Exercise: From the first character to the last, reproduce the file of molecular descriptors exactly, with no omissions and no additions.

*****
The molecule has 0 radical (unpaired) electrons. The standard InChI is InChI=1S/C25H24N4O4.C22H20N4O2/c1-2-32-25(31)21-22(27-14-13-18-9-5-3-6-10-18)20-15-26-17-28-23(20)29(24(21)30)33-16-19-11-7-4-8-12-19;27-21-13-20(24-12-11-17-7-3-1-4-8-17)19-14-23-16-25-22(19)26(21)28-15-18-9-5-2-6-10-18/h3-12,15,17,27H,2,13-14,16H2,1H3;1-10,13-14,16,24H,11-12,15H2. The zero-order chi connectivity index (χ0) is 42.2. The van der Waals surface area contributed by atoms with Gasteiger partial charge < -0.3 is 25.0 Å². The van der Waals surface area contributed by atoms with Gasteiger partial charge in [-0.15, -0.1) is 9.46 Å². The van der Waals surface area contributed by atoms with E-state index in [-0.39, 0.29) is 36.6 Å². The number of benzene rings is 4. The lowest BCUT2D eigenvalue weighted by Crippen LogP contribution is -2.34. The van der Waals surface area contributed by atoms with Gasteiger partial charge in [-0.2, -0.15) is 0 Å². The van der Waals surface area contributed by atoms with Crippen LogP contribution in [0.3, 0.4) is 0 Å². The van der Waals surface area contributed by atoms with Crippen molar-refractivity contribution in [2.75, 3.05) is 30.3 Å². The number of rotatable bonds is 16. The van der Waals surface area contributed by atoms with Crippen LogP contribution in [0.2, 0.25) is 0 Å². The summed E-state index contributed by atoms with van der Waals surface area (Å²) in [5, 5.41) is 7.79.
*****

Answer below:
The molecule has 0 radical (unpaired) electrons. The standard InChI is InChI=1S/C25H24N4O4.C22H20N4O2/c1-2-32-25(31)21-22(27-14-13-18-9-5-3-6-10-18)20-15-26-17-28-23(20)29(24(21)30)33-16-19-11-7-4-8-12-19;27-21-13-20(24-12-11-17-7-3-1-4-8-17)19-14-23-16-25-22(19)26(21)28-15-18-9-5-2-6-10-18/h3-12,15,17,27H,2,13-14,16H2,1H3;1-10,13-14,16,24H,11-12,15H2. The zero-order chi connectivity index (χ0) is 42.2. The van der Waals surface area contributed by atoms with Gasteiger partial charge < -0.3 is 25.0 Å². The van der Waals surface area contributed by atoms with Gasteiger partial charge in [-0.15, -0.1) is 9.46 Å². The van der Waals surface area contributed by atoms with E-state index in [-0.39, 0.29) is 36.6 Å². The number of benzene rings is 4. The lowest BCUT2D eigenvalue weighted by Crippen LogP contribution is -2.34. The van der Waals surface area contributed by atoms with Gasteiger partial charge in [-0.2, -0.15) is 0 Å². The van der Waals surface area contributed by atoms with Crippen LogP contribution in [0.3, 0.4) is 0 Å². The van der Waals surface area contributed by atoms with Crippen molar-refractivity contribution in [2.75, 3.05) is 30.3 Å². The number of rotatable bonds is 16. The van der Waals surface area contributed by atoms with Crippen LogP contribution in [0.2, 0.25) is 0 Å². The summed E-state index contributed by atoms with van der Waals surface area (Å²) in [5, 5.41) is 7.79.